Kuang-hsu

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Kuang-hsu

or

Kwang-hsü

(gwäng shü), 1871–1908, emperor of China (1875–1908). Although he was not in the direct line of succession, he was appointed to the throne by his aunt, the dowager empress and regent, Tz'u HsiTz'u Hsi,
 Tsu Hsi,
 Tse Hsi,
or Cixi
, 1834–1908, dowager empress of China (1861–1908) and regent (1861–73, 1874–89, 1898–1908).
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. He began his rule in 1889. In 1898, during the "hundred days of reform," he rebelled against her domination and issued many decrees modernizing the political and social structure of China. His aunt thereupon resumed the regency and kept him imprisoned for the remainder of his life while she ruled China in a conservative manner.
References in periodicals archive ?
Late in 1876, regents of the four-year-old Guangxu emperor (r.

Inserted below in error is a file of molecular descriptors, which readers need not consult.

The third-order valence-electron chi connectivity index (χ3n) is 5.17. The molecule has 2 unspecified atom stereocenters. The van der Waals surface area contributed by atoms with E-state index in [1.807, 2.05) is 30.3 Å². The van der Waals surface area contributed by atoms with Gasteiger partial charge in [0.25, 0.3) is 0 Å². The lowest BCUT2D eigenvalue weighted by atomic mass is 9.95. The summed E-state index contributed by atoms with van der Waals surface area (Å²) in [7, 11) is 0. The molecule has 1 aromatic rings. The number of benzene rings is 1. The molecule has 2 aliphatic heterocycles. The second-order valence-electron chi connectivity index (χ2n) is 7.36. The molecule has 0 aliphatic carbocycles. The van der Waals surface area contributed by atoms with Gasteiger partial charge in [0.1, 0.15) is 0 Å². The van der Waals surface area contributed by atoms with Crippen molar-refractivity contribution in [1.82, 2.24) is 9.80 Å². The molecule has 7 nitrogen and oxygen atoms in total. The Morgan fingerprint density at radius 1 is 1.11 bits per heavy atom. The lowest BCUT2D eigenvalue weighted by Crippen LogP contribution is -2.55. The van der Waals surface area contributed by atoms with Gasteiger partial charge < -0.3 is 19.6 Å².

And Kang's memorials to the reform-minded Guangxu emperor in April-June 1895 incorporated virtually all of Richard's recommendations in Present Needs as well as suggestions advanced by Zheng Guanying and Young J.
During the so-called Hundred Days of Reform (June 12--September 20, 1898), the Guangxu emperor, who himself had studied Richard's writings, issued edicts mandating the implementation of new industrial and agricultural techniques, railways and mines, a national university to teach Western subjects, conversion of temples into Western-style schools, and public education through newspapers.

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